Then something went horribly wrong (as they usually do in Discworld. It's necessary plot element to have reality caving on Discworld). Monsters from your worst nightmares are intruding into the reality. Tiffany Aching's baby brother, Wentworth is kidnapped and young Tiffany, armed with a frying pan and her uncommonly sharp common sense is going to rescue him. Along the way she allies herself with the local Nac Mac Feegle — the Wee Free Men — six-inch-high blue men with red-hair and Scottish accent that steals, fights and drinks with roaring gusto. Without a doubt, the clan of the Nac Mac Feegle is Pratchett's most brilliant creation since The Librarian. They are like Smurfs gone wrong — loud, rude, drunk, mad and terribly funny.

This is about how Tiffany Aching comes to her ability and her purpose. Hidden among the farce and the fairy tale is a fable on growing up to ask the inconvenient questions (like where do the baby hedgehogs come from) and taking responsilibity. Pratchett doesn't whitewash the issue in his stories, and that is why I love his books. All choices involve sacrifices, and coming into maturity involves taking responsibility. Being a witch is about the responsibility, and ultimately learning why the most difficult lesson of a witch is learning NOT to use her power. He illustrated this touchingly in the character of Granny Weatherwax in his previous Discworld novels. Here, he's taking it from another angle. Towards the end, Granny Weatherwax and Nanny Ogg make cameo appearance. And Tiffany earns Weatherwax's grudging respect — which tells me we're definitely going to see A LOT of Tiffany Aching.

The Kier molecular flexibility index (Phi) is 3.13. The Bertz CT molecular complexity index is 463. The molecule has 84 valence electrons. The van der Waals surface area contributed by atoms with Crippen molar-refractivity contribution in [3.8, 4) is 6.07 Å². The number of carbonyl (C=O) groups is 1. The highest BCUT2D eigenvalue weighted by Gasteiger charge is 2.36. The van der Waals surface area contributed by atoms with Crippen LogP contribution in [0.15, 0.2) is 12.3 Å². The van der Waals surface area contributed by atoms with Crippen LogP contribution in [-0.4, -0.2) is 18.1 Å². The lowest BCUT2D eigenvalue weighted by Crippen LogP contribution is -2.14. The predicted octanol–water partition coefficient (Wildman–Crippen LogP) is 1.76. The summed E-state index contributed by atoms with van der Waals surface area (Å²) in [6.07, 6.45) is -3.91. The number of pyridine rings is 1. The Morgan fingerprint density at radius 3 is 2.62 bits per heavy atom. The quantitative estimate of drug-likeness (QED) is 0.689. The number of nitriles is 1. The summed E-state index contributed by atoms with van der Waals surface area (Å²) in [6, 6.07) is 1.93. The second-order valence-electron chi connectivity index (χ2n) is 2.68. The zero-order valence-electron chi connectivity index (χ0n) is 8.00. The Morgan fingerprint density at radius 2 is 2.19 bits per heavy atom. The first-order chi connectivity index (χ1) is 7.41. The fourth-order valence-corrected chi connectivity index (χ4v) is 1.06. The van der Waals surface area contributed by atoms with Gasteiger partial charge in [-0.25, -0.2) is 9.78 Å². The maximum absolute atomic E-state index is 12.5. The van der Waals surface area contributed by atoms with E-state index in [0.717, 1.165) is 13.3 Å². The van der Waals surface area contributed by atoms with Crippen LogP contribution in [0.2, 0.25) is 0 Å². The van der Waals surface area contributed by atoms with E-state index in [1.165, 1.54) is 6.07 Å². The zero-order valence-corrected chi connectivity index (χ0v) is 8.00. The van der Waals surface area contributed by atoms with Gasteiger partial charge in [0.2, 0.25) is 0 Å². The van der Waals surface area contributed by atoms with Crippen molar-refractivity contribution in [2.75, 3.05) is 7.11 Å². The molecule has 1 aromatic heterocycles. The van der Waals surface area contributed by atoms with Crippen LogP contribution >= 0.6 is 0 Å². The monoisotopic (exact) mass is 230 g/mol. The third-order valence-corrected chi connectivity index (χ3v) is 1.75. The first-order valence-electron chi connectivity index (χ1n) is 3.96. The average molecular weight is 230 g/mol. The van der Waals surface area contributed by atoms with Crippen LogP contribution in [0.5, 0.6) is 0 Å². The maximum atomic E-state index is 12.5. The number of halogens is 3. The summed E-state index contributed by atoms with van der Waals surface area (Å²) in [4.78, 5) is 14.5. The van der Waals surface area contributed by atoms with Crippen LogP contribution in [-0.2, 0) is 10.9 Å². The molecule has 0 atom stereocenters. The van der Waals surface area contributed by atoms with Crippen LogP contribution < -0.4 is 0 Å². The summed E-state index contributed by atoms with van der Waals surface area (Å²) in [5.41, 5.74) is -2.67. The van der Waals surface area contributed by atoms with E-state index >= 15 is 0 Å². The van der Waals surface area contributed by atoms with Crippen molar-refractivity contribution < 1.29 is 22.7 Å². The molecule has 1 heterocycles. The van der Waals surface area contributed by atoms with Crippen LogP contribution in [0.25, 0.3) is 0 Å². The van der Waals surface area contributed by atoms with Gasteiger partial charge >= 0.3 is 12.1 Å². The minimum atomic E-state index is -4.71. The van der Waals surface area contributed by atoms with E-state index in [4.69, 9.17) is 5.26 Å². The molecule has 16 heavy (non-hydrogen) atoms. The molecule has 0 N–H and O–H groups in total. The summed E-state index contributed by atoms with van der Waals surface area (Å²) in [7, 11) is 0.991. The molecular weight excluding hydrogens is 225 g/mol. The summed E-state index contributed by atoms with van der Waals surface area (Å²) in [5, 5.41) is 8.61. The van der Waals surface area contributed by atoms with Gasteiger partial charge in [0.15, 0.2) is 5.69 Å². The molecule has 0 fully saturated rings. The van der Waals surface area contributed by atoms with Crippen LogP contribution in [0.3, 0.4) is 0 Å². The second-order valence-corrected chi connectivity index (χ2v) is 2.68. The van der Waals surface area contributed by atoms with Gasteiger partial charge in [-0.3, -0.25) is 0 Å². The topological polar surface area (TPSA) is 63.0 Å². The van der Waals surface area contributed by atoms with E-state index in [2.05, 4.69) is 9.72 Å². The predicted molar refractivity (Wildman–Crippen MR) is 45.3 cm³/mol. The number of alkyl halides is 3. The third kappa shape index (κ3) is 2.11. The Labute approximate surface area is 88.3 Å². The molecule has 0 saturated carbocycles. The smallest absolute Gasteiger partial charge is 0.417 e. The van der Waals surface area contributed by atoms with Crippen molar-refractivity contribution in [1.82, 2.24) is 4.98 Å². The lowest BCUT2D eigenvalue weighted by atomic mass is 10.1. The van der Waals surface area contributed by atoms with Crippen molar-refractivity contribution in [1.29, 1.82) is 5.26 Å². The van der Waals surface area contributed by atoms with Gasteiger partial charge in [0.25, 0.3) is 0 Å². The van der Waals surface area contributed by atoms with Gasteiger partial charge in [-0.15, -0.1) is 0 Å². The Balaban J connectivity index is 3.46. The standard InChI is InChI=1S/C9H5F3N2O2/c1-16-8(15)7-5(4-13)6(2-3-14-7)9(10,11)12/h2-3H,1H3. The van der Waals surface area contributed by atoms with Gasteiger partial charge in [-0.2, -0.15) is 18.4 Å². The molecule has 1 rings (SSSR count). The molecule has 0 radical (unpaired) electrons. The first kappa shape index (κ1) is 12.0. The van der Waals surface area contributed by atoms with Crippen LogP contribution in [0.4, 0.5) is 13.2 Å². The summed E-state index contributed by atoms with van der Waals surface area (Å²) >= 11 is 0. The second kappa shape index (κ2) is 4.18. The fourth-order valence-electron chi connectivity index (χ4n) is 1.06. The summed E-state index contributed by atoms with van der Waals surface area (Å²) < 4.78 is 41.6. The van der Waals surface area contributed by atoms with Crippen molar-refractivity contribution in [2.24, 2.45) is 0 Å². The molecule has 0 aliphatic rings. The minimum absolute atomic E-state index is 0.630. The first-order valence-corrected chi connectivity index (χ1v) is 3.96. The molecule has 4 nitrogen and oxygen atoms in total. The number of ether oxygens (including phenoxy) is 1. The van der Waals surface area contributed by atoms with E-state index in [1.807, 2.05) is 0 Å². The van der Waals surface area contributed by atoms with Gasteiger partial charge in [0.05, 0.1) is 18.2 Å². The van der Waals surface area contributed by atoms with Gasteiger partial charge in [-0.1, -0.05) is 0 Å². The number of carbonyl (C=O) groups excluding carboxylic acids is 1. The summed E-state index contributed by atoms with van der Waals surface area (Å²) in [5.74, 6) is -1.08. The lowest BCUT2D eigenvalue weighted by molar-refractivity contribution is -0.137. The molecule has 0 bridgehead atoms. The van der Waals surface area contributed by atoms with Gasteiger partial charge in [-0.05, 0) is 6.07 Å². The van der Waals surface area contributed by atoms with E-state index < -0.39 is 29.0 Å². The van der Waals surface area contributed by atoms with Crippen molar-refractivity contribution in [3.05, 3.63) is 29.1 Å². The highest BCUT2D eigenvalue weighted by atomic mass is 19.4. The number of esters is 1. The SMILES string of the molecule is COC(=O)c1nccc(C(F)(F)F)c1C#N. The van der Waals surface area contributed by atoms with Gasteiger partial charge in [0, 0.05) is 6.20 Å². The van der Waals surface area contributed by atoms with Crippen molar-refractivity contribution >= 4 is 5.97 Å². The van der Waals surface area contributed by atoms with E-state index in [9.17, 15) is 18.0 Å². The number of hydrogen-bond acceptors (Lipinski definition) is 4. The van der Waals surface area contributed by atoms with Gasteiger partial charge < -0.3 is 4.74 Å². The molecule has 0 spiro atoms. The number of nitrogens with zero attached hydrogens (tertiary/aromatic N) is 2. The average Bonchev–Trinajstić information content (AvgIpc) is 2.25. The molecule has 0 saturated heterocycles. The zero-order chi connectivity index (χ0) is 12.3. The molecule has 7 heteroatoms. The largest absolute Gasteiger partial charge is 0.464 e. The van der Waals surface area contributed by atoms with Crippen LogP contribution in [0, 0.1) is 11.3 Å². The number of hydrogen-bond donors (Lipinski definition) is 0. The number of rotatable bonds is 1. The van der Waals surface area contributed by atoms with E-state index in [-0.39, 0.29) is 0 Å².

Yet the most beautiful parts of Wee Free Men for me is the portrait of Tiffany's grandmother, Granny Aching. Granny Aching was dead by the time the story began, her story told through flashbacks as Tiffany's memories. But Granny Aching has come to occupy the heart of the story; the most important lessons Tiffany learnt were from memories of how things were done Granny Aching's way. Granny Aching is the soul of the Chalk country, the mountains are in her bones. She never rests if a single sheep is lost. She speaks for those who have no voice, and she is silent, always listening. She is the soul of the land that smokes a filthy pipe and walks around in old boots, smelling of tobacco, turpentine and sheep.